It is estimated that 15 to 20 percent of the population may have traits of a Highly Sensitive Person (HSP), a subset of the personality trait sensory-processing sensitivity (learn more here). While not all sensitive people identify as HSPs, many do and it’s worth learning more about so we can help break the stigma. The “Highly Sensitive Person” by Elaine N. Aron is a great place to start.

“You’re too sensitive.” 

It’s a statement I’ve heard all my life. Depending on the context, it’s either meant as an insult or offered as well-meaning feedback. Regardless of the intention, I’m always left with the same feelings: Toughen up. Be stronger. Bury your emotions. Be different than who you are.

When I was a teenager, my parents and friends noted how emotional I was. I think they feared I was too delicate and might break. I cried as often as I laughed and my mood swings were vast and frequent. I was also easily influenced by the opinions of others.

“Why do you care so much about what other people think?” I remember my dad asking me one day after school. I was upset about a petty rumor started by my ex-boyfriend and I’d been moping around the house all evening. I looked up at my father, a six-foot man with the thickest skin I know, and shrugged. “I just wanted to be liked, I guess.” He met me with a confused gaze and a look of pity. I didn’t know how to explain that it wasn’t popularity I was after, it was belonging. I wanted to feel accepted for who I was.

For years, I’ve been ashamed about my bottomless well of emotions and my paper-thin skin. From as early as I can remember, my world has been shaped by sensitivity. I process experiences and relationships through my heart first, then my brain, and then my body. Sometimes it can be overwhelming. I often wonder how it’s possible to experience joy and sorrow in the same hour, and sometimes simultaneously.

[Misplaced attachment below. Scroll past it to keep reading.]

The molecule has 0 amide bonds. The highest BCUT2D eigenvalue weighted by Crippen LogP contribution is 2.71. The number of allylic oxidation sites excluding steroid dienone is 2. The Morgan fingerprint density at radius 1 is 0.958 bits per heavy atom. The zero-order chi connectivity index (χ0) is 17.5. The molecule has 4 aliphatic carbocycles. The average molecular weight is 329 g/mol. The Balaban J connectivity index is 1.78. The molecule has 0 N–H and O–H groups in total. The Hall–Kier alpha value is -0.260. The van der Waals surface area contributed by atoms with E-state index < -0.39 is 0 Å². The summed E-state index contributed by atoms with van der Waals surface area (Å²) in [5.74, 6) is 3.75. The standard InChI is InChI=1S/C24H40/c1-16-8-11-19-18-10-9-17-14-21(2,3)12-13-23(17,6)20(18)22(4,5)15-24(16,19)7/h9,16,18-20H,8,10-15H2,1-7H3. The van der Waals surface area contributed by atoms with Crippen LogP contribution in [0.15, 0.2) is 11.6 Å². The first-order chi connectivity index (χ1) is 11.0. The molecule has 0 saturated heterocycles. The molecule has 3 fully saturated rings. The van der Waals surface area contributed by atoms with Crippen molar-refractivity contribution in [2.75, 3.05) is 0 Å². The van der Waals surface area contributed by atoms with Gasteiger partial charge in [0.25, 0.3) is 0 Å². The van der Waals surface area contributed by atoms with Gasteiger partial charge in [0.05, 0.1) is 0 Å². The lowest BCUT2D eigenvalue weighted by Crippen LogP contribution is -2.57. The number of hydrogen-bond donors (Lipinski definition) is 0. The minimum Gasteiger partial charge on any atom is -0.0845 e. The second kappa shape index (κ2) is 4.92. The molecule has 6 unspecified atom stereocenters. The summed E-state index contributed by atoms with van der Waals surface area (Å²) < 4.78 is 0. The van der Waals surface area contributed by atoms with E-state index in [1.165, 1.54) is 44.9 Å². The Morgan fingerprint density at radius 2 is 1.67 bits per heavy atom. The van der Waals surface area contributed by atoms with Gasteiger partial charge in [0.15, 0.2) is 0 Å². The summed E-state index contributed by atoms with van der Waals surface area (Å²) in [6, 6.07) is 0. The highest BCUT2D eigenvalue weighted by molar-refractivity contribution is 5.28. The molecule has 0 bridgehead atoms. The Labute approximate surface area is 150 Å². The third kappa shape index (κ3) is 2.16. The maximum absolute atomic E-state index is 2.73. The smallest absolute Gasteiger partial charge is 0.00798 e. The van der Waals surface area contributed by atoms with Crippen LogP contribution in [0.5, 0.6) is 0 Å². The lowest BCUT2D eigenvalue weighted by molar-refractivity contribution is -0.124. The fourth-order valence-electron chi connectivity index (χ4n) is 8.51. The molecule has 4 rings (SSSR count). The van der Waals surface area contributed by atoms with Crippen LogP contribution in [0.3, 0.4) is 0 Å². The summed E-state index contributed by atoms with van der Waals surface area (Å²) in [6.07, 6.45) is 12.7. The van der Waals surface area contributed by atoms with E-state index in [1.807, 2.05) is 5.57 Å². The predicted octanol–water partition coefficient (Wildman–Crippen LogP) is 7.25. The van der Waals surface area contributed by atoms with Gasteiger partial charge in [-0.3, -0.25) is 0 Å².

“My world has been shaped by sensitivity. I process experiences and relationships through my heart first, then my brain, and then my body.”

I’m especially embarrassed about my sensitivity to the opinions of others. As soon as I walk into a room full of people, my senses are heightened. Even when I’m lost in thoughts, I notice the way the room feels. I note body language and absorb moods as if they were my own. “Read the room,” they say. Trust me; I read it cover to cover.

Of course, sometimes, my feelings get the best of me and lead to an unhealthy headspace. There are days I don’t handle conflict and criticism well; I’ll take someone’s tone personally and create false narratives about my worth. But I have to remind myself that most people aren’t out to hurt me, especially not my loved ones. I owe it to others to interrogate my feelings and reflect on any negative emotions. When in doubt, I put my brave pants on and communicate. Almost always, people are happy to reframe their initial words so that I more clearly understand their meaning.